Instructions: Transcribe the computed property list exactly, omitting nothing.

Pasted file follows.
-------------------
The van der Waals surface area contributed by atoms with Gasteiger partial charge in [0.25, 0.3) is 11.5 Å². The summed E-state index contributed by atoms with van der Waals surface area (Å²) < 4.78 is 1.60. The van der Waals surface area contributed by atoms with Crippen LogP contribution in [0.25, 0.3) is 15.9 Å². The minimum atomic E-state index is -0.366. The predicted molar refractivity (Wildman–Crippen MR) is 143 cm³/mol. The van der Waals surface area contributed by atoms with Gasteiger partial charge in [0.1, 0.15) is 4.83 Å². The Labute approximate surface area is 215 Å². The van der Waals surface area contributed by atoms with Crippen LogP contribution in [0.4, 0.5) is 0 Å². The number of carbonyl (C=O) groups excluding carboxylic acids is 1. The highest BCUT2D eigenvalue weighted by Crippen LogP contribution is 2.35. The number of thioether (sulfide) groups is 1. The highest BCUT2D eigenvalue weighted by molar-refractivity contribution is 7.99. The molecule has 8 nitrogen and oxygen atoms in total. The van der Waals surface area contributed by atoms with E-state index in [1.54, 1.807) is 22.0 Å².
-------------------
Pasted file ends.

The van der Waals surface area contributed by atoms with Gasteiger partial charge in [0.25, 0.3) is 11.5 Å². The summed E-state index contributed by atoms with van der Waals surface area (Å²) < 4.78 is 1.60. The van der Waals surface area contributed by atoms with Crippen LogP contribution in [0.25, 0.3) is 15.9 Å². The minimum atomic E-state index is -0.366. The predicted molar refractivity (Wildman–Crippen MR) is 143 cm³/mol. The van der Waals surface area contributed by atoms with Gasteiger partial charge in [0.1, 0.15) is 4.83 Å². The Labute approximate surface area is 215 Å². The van der Waals surface area contributed by atoms with Crippen LogP contribution in [0.4, 0.5) is 0 Å². The number of carbonyl (C=O) groups excluding carboxylic acids is 1. The highest BCUT2D eigenvalue weighted by Crippen LogP contribution is 2.35. The number of thioether (sulfide) groups is 1. The highest BCUT2D eigenvalue weighted by molar-refractivity contribution is 7.99. The molecule has 8 nitrogen and oxygen atoms in total. The van der Waals surface area contributed by atoms with E-state index in [1.54, 1.807) is 22.0 Å².